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Hobbyist photographer with a Nikon D5100.
I started doing photography in the late '70s (I was 10, and got a Minolta SR-1 from my father when he bought a Nikon F), but shelved the hobby in the late '80s. Picked it up again last year, this time with digital equipment.
Philosophically, I think photography is not much about representing reality. Although there is a subbranch of photography that does specialize in representing reality faithfully, those photos tend to be fairly dull (think passport photos or surveillance cameras).
To quote The Luminous Landscape:
The problem with reality is that it is often far too real.
When photos are for entertainment, art or decoration (as opposed to documentation), we don't want reality. We want drama, interesting colors, attention-grabbing tableaus. Or black-and-white subjects hunched over against the storm while trundling across an endless bleak plain, but in any case something that differs from day-to-day reality in some interesting way.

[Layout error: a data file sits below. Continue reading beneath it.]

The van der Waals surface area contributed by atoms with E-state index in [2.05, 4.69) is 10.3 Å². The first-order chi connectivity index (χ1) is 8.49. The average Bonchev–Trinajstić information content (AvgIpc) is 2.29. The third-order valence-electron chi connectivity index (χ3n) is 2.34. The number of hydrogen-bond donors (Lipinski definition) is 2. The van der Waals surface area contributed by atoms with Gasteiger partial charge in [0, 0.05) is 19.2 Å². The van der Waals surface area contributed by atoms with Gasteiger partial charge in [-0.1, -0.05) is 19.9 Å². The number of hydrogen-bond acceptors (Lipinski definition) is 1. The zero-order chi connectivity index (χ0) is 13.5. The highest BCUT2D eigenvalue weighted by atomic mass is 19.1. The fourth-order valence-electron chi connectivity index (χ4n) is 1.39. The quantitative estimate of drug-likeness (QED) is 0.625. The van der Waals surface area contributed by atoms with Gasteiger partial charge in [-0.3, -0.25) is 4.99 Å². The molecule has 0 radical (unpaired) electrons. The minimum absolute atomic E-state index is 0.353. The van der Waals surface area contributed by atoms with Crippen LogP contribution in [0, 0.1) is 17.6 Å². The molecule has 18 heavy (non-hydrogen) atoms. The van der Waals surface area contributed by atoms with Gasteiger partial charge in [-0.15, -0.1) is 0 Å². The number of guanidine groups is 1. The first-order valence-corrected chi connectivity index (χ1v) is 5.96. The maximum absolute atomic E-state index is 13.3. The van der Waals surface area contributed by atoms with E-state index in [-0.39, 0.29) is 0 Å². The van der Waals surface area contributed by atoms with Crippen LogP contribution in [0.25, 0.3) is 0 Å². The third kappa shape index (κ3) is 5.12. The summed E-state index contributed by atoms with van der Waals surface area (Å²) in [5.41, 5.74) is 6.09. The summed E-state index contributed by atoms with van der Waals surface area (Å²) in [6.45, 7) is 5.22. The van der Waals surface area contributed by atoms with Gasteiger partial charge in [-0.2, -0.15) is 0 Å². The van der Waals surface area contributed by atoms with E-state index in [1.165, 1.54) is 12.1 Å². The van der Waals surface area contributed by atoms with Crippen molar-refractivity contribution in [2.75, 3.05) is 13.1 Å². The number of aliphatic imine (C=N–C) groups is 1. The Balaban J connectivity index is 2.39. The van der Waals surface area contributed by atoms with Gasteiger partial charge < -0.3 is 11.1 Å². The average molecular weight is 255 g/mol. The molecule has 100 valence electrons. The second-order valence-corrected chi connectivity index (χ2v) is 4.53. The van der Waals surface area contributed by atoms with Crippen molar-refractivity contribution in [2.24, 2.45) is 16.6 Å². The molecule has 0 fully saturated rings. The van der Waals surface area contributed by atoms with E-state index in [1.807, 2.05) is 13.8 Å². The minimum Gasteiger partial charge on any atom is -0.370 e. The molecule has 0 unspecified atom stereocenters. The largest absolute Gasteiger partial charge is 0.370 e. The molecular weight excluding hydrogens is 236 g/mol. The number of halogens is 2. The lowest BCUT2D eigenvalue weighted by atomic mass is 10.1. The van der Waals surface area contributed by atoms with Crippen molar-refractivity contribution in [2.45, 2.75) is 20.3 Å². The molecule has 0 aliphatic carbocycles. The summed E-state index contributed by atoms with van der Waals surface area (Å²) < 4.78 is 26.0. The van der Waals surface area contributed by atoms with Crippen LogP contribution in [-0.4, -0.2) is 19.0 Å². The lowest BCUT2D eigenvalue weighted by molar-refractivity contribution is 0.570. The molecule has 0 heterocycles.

So I consider photography to be just as much about photoshopping as it is about wielding a camera. Whether you get a particular effect in camera or through software doesn't matter much. That's just a technicality, and the choice between in-camera and in-post boils down to what's the simplest way to achieve any given effect.
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